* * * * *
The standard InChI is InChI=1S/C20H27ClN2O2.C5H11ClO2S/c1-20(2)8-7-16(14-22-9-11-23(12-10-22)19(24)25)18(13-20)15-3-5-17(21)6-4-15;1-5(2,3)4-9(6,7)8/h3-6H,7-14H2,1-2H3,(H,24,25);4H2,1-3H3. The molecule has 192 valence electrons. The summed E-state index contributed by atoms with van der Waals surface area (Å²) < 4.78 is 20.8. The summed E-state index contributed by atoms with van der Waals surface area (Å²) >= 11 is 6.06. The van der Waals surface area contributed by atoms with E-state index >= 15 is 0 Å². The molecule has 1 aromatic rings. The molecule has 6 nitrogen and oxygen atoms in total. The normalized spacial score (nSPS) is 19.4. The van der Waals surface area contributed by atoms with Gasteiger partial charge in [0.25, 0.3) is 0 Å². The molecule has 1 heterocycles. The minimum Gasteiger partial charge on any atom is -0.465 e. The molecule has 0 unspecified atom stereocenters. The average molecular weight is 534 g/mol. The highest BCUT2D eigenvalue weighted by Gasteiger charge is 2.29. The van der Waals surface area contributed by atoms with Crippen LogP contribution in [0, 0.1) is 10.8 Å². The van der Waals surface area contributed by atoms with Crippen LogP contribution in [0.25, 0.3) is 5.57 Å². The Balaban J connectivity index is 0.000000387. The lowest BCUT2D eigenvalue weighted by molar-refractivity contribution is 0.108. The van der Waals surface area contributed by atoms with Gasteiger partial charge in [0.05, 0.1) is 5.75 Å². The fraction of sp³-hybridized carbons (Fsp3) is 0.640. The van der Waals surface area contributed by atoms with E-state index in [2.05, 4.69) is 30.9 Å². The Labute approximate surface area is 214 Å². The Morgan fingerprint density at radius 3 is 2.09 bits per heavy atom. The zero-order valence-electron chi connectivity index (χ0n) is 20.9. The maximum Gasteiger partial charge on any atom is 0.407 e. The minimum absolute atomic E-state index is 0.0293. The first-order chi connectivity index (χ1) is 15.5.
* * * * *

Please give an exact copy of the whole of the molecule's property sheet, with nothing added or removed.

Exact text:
The standard InChI is InChI=1S/C20H27ClN2O2.C5H11ClO2S/c1-20(2)8-7-16(14-22-9-11-23(12-10-22)19(24)25)18(13-20)15-3-5-17(21)6-4-15;1-5(2,3)4-9(6,7)8/h3-6H,7-14H2,1-2H3,(H,24,25);4H2,1-3H3. The molecule has 192 valence electrons. The summed E-state index contributed by atoms with van der Waals surface area (Å²) < 4.78 is 20.8. The summed E-state index contributed by atoms with van der Waals surface area (Å²) >= 11 is 6.06. The van der Waals surface area contributed by atoms with E-state index >= 15 is 0 Å². The molecule has 1 aromatic rings. The molecule has 6 nitrogen and oxygen atoms in total. The normalized spacial score (nSPS) is 19.4. The van der Waals surface area contributed by atoms with Gasteiger partial charge in [0.25, 0.3) is 0 Å². The molecule has 1 heterocycles. The minimum Gasteiger partial charge on any atom is -0.465 e. The molecule has 0 unspecified atom stereocenters. The average molecular weight is 534 g/mol. The highest BCUT2D eigenvalue weighted by Gasteiger charge is 2.29. The van der Waals surface area contributed by atoms with Crippen LogP contribution in [0, 0.1) is 10.8 Å². The van der Waals surface area contributed by atoms with Crippen LogP contribution in [0.25, 0.3) is 5.57 Å². The Balaban J connectivity index is 0.000000387. The lowest BCUT2D eigenvalue weighted by molar-refractivity contribution is 0.108. The van der Waals surface area contributed by atoms with Gasteiger partial charge in [0.05, 0.1) is 5.75 Å². The fraction of sp³-hybridized carbons (Fsp3) is 0.640. The van der Waals surface area contributed by atoms with E-state index in [2.05, 4.69) is 30.9 Å². The Labute approximate surface area is 214 Å². The Morgan fingerprint density at radius 3 is 2.09 bits per heavy atom. The zero-order valence-electron chi connectivity index (χ0n) is 20.9. The maximum Gasteiger partial charge on any atom is 0.407 e. The minimum absolute atomic E-state index is 0.0293. The first-order chi connectivity index (χ1) is 15.5.